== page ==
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Greece: Deadly shipwreck highlights need for safe passage into Europe

19 Dec 2015

A boat carrying about 85 people capsized off the northern coast of Lesvos, Greece, yesterday, causing at least two deaths, according to Médecins Sans Frontières, which rescued survivors through a joint effort with Greenpeace. When assistance boats arrived on the scene, including two from Médecins Sans Frontières and Greenpeace, the teams began rescuing as many people as possible, handing out flotation devices to help those still in the cold water. Survivors were transferred to a Norwegian Frontex vessel that had arrived to support the rescue operation. Others were transferred to other actors operating in the area.

The capsizing boat "was overloaded, sinking at the back, and literally tipping over onto itself due to the massive amount of passengers," said Kim Clausen, Médecins Sans Frontières deputy project coordinator. "When we arrived there were strong winds and the waves were at least one meter high and people were already in the water."

Eighty-three people were finally rescued, most of them Iraqis, and transferred to the nearby towns of Molyvos and Petra. Many were in need of resuscitation or were treated for hypothermia by Médecins Sans Frontières teams at the arrival points. Three medical cases were referred by Médecins Sans Frontières to a local hospital for hypothermia, including a child who has now recovered.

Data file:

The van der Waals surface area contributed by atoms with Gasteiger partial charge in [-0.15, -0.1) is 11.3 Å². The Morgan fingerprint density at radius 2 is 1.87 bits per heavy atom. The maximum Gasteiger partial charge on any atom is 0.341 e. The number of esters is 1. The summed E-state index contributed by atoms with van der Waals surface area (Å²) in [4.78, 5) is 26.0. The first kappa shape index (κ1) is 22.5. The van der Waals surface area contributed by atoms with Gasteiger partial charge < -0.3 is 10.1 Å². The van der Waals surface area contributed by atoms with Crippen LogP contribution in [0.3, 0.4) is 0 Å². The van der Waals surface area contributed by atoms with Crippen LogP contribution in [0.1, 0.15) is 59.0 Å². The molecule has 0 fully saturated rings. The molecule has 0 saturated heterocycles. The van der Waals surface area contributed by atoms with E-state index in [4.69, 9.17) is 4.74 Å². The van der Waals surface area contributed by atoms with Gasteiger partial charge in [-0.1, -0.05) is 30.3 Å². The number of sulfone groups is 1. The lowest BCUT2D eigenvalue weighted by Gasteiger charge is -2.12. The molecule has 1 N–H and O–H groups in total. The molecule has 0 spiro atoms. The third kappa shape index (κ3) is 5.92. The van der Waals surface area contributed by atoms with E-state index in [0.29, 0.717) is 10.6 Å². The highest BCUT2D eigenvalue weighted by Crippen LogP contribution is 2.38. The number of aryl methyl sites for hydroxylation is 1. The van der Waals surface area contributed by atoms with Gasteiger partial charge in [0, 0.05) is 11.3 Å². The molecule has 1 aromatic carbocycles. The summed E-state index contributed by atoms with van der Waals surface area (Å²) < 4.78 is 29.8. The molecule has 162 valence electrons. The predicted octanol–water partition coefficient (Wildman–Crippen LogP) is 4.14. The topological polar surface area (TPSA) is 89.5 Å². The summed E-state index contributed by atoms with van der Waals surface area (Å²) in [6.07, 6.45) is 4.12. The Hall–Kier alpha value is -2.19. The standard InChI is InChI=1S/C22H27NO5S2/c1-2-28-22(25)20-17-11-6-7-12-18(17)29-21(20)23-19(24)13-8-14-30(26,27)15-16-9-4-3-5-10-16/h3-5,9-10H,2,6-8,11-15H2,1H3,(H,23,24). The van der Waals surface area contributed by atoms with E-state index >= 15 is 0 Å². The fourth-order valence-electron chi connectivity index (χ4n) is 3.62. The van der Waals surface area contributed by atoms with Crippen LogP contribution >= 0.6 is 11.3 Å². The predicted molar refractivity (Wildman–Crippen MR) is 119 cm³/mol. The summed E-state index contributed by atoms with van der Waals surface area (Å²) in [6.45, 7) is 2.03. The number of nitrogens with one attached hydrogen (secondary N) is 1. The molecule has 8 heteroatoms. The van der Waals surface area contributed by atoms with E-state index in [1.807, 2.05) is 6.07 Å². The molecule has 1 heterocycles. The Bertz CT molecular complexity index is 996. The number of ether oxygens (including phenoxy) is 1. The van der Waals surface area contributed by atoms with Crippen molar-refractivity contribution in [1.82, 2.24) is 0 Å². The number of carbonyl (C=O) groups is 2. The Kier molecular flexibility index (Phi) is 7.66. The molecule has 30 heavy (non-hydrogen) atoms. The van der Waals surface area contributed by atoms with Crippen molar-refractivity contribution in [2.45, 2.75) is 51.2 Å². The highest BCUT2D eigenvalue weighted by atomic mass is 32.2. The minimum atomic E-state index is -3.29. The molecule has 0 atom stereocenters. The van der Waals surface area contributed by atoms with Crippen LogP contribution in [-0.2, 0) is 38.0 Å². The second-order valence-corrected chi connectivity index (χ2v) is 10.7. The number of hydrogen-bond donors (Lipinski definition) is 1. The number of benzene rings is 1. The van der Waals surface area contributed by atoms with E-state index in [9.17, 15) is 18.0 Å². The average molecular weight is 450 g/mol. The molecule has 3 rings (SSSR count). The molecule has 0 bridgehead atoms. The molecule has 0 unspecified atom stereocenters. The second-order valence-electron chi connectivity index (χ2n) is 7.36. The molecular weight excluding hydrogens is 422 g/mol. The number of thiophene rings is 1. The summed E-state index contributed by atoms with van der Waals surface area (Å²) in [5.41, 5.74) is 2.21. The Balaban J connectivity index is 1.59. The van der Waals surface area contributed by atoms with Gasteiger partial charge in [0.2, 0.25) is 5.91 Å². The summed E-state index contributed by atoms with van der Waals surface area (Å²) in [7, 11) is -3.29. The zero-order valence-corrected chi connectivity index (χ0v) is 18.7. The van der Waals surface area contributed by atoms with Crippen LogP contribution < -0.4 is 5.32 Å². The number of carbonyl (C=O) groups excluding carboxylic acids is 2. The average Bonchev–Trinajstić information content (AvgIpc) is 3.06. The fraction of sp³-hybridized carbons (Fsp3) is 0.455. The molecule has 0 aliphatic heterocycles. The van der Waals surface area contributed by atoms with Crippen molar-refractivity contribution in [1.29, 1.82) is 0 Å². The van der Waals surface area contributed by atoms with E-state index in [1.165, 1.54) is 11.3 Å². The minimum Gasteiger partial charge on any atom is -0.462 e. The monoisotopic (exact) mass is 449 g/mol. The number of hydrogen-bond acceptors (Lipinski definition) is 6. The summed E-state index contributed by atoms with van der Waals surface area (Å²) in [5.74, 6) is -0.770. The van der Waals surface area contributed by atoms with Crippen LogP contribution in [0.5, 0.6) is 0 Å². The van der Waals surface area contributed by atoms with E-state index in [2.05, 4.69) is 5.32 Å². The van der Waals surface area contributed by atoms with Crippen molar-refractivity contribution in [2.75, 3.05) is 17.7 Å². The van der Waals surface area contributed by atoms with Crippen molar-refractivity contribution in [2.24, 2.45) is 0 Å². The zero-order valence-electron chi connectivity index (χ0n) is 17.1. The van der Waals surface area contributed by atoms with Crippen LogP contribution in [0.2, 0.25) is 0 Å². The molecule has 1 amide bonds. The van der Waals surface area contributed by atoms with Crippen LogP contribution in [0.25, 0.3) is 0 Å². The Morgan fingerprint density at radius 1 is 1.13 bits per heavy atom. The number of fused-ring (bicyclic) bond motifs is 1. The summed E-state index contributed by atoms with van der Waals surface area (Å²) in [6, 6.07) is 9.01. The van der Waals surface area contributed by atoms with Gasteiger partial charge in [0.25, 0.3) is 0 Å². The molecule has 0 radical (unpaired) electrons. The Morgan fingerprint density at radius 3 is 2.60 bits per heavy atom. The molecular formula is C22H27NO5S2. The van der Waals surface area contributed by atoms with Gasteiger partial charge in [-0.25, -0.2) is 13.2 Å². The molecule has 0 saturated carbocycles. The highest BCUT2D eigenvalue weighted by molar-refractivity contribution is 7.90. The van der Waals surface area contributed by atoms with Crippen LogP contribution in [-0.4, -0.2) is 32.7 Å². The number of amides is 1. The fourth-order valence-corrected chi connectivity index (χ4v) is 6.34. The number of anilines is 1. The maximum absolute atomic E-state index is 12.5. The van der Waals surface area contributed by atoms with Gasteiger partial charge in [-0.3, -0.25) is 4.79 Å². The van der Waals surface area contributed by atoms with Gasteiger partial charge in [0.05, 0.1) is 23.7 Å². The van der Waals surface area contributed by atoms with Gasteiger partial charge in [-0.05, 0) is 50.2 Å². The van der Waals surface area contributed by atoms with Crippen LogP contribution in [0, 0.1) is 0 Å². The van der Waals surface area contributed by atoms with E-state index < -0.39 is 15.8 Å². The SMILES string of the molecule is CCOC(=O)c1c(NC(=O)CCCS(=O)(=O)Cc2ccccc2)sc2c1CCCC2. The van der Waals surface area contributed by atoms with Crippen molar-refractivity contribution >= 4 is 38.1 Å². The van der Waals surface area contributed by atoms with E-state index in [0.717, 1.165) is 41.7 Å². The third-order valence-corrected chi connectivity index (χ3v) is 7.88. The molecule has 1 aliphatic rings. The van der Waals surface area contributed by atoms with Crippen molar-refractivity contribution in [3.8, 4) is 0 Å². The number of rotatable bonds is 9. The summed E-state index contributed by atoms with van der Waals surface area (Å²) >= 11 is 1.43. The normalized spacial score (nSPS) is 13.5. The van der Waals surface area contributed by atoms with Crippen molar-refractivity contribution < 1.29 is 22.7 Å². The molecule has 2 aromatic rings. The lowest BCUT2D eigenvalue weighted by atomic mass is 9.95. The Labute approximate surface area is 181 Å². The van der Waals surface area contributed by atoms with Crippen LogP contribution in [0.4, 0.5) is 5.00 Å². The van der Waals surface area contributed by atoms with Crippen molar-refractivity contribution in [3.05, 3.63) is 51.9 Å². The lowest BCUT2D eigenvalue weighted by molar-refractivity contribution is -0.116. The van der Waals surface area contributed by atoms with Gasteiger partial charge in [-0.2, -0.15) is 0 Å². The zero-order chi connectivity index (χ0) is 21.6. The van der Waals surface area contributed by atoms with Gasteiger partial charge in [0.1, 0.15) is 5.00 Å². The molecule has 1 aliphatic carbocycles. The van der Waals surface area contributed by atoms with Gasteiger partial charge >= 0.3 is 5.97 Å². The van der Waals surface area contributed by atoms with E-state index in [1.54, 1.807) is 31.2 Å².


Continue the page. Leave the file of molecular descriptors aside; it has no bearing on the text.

At least two people, an 80-year-old man and a nine-month-old child, were witnessed to have drowned, and the Médecins Sans Frontières team believes the death toll is higher. Médecins Sans Frontières renews its call for a safe and legal passage at the land border between Turkey and Greece and urges the Greek and EU authorities to step up search and rescue operations in the Aegean Sea.

"While European leaders discuss how to fortify their borders even more, children continue to die in the Aegean Sea," said Aurelie Ponthieu, Médecins Sans Frontières humanitarian adviser on displacement. "A safe passage at the land border between Turkey and Greece would immediately reduce the deaths at sea, but it seems that EU and Greek authorities prefer to keep observing the scene from the distance rather than provide concrete solutions to these tragedies."